No. 510.
Mr. Cramer to Mr. Frelinghuysen.

No. 18.]

Sir: I have the honor to inform you that on the 13th instant a communication was received by this legation from Mr. Byers, United States consul at Zurich, relating to the shipment to New York of an improper person—a pauper and drunkard—by the town authorities of Woelflin-swyl, canton of Aargau, in violation of the laws of the United States and of Switzerland on the subject of emigration. A copy of Consul Byers’ letter is herewith inclosed. As it was too late to send a cablegram, requesting the Department to prohibit that person from landing, I felt it my duty to address a note to the President of the Swiss Confederation, protesting against the proceedings of the town authorities in the case of the said pauper, and requesting the punishment of the guilty parties. A copy of this note is herewith inclosed.

I am, &c.,

[Inclosure 1 in No. 18.]

Mr. Byers to Mr. Cramer.

Sir: I would respectfully call your attention to the fact that the gemeinde authorities of Woelflinswyl, canton Aargau, on October 28 shipped to New York, per steamer St. Germain, at its own expense, a certain Conrad Hort, a man absolutely without means, a drunkard, and by some pronounced blödsinnig or weak-minded.

I went to the town of Woelflinswyl personally and with a witness, and satisfied myself that the gemeinde did send this man to America, in violation of the laws of Switzerland and of the United States. The town president and his clerk admitted also to me that the gemeinde had shipped numerous other persons to the United States-in order to be rid of them, one of whom was reported even worse than Hort. In this case of Hort the gemeinde president and secretary stated that the man’s expenses to the United States were paid for fear he would become a burden to the town. They denied that Hort was weak-minded; but some of his neighbors, and especially a gentleman who had him in his employ, declared to me that they considered him weak-minded, a drunkard, and incapable of making a living. I inclose you an article on the subject from the Zofinger Tagblatt of November 10. The statements made in that article are true, as Mr. John Frey, of Zurich, secretary of this office, can testify. I do-not doubt but the legation will lose no time in demanding from the federal council that the parties directing and aiding in this violation of laws of both countries be punished. This is the more necessary as acts of this kind are not of unfrequent occurrence in canton Aargau.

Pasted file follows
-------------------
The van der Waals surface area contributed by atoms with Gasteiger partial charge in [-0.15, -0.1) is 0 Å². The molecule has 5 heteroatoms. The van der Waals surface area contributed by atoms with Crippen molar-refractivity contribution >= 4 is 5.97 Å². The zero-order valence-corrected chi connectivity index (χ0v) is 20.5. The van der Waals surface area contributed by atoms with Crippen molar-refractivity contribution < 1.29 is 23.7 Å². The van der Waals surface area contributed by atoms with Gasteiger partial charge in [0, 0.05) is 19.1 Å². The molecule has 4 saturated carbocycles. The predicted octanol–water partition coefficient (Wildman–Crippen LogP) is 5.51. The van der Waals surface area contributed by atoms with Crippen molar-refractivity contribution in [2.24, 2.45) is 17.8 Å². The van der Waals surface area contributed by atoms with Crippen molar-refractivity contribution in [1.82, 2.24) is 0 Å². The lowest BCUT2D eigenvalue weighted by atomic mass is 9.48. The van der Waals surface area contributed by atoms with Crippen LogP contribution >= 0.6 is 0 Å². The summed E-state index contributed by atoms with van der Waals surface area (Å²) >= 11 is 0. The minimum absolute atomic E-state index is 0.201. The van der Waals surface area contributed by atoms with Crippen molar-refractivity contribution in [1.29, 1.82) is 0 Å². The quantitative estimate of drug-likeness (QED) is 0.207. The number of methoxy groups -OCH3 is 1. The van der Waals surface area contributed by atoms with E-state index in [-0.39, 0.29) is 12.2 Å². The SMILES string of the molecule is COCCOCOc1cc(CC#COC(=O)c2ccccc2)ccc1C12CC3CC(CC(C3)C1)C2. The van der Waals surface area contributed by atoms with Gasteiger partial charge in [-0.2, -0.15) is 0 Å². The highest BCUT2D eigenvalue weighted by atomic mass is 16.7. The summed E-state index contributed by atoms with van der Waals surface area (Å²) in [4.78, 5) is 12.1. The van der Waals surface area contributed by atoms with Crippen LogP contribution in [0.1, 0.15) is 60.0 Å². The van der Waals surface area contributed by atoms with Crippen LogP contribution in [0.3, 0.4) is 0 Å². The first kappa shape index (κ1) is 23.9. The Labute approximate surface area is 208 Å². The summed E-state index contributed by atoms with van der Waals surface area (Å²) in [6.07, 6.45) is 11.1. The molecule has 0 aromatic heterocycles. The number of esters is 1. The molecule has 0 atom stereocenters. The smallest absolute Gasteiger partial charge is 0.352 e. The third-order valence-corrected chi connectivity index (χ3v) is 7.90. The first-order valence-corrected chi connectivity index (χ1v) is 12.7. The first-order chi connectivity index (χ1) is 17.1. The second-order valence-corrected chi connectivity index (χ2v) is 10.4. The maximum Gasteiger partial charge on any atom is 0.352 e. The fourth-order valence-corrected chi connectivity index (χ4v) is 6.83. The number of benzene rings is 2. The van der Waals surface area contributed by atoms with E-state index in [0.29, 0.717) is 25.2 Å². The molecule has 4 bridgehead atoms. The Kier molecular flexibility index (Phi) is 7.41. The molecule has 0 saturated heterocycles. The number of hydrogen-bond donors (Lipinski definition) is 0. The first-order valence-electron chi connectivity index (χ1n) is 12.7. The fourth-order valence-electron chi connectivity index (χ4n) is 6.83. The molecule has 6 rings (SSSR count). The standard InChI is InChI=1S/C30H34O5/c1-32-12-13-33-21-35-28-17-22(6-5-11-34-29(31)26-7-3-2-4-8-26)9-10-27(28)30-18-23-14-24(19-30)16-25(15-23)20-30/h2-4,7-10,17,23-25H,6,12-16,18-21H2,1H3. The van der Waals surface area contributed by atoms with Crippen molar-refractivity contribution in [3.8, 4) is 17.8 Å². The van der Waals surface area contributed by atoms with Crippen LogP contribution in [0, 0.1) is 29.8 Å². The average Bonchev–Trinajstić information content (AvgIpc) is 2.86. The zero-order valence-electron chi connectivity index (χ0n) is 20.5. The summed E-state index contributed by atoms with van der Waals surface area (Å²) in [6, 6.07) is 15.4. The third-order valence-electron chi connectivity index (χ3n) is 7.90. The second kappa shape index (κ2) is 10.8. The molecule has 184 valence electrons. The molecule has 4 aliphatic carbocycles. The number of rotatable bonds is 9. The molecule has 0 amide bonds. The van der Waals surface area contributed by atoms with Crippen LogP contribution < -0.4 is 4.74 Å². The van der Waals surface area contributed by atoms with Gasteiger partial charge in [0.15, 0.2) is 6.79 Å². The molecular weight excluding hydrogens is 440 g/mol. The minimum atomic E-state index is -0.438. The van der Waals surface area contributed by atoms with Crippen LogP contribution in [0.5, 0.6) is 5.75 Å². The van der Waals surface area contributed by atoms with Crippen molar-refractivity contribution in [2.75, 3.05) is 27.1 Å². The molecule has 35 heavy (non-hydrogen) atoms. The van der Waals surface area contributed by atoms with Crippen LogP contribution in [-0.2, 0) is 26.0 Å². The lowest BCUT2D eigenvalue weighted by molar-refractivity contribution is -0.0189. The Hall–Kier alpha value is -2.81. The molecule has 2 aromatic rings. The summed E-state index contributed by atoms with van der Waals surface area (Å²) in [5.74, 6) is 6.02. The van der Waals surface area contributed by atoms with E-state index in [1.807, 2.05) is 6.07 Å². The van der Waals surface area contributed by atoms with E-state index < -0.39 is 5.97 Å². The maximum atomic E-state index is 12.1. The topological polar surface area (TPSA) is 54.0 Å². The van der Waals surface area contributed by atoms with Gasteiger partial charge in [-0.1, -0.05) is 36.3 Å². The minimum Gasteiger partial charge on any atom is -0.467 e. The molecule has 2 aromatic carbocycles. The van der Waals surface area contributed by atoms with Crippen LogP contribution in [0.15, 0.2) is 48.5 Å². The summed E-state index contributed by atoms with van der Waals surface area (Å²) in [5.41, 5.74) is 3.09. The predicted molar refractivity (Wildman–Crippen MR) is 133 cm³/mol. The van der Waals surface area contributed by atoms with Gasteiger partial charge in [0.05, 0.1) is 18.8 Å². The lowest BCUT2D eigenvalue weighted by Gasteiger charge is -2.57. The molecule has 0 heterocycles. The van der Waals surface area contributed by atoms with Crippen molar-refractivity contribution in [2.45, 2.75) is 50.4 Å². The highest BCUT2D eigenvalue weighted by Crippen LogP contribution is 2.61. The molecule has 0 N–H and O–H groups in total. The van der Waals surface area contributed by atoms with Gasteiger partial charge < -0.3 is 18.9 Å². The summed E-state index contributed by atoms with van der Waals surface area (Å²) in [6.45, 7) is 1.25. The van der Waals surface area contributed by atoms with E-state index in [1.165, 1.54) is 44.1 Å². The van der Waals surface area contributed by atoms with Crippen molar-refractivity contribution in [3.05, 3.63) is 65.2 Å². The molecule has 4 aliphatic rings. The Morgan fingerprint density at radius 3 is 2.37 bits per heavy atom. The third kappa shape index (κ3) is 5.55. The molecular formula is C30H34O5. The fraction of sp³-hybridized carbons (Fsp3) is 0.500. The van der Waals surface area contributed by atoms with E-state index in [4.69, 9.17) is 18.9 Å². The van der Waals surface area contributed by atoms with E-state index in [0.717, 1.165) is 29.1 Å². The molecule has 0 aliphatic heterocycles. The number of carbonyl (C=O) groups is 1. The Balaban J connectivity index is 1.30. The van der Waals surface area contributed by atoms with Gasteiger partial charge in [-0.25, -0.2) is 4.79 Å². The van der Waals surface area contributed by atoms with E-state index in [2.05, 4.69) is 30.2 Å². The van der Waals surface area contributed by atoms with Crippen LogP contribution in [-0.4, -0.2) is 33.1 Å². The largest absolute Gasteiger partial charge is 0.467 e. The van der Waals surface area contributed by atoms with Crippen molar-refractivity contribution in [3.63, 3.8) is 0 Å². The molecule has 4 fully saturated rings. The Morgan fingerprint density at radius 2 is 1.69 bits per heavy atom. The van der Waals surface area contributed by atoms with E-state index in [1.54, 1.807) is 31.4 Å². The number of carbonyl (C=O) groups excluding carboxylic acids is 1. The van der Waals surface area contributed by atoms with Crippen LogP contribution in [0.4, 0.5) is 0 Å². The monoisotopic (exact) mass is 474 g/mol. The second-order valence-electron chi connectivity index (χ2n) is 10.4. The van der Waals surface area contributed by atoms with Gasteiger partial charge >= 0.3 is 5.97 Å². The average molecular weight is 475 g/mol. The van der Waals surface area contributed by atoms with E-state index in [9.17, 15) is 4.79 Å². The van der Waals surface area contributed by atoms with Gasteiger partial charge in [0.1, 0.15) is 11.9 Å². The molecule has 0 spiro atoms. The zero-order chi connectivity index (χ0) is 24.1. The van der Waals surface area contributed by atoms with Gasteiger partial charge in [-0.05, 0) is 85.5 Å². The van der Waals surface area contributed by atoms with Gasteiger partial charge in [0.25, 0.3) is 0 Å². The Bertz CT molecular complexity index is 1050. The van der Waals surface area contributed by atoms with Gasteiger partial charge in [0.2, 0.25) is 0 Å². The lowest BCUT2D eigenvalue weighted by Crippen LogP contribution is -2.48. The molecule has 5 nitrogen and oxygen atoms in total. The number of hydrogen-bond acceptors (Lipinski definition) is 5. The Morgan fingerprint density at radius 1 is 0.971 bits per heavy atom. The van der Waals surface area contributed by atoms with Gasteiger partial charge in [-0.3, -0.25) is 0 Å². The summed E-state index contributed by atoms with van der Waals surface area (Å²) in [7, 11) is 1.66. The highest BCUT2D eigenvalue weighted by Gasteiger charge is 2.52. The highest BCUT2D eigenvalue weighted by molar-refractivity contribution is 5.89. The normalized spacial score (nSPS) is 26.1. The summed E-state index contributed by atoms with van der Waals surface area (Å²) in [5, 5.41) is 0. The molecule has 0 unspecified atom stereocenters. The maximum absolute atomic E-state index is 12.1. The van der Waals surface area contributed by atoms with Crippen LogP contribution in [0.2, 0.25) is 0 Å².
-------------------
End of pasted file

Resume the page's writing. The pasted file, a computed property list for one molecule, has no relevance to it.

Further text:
I will also lay the matter before the Department at Washington in a letter to-day.

I remain, &c.,

[Inclosnre 2 in No. 18.]

Mr. Cramer to the President of the Swiss Confederation.

Sir: The undersigned, minister resident of the United States of America, has he honor to inclose herewith: (1) A copy of a letter from Mr. Byers, the consul of the [Page 801]United States at Zurich, to this legation, of November 11, 1882; (2) a printed extract from the Zofinger Tagblatt of November 10, 1882. Both these documents relate to the fact that the gemeinde authorities of Woelflinswyl, canton of Aargau, on October 28, per steamer St. Germain, shipped to New York at its own expense a certain Conrad Hort, a man absolutely without means, a drunkard, and by some pronounced weak-minded (blödsinnig). The truth of this fact cannot be doubted, as the evidences in its support, furnished by Consul Byers, are strong, clear, and incontrovertible.

This proceeding on the part of the town authorities of Woelflinswyl and the emigration agent, V. Ursprung (a subordinate agent of Messrs. Schneebeli & Co., of Basel) is a flagrant violation of the laws both of Switzerland and of the United States regulating the matter of emigration and immigration. It is too late to telegraph to my Government to prohibit said Conrad Hort from landing in the United States. I have therefore to request your excellency to have the goodness to cause the town authorities of Woelflinswyl, as well as Mr. Ursprung, the emigrant agent, or all those who committed this flagrant violation of the laws of both countries, to be punished according to the laws of Switzerland, and also to cause the concession to be withdrawn from the said emigration agent. In this connection it may be stated that said town authorities have on previous occasions committed similar violations of law. These are acts of unfriendliness towards the United States on the part of such local authorities, which, it is to be hoped, the Government of the Swiss Confederation will cause to be punished to the extent of the Swiss laws.

The undersigned seizes, &c.,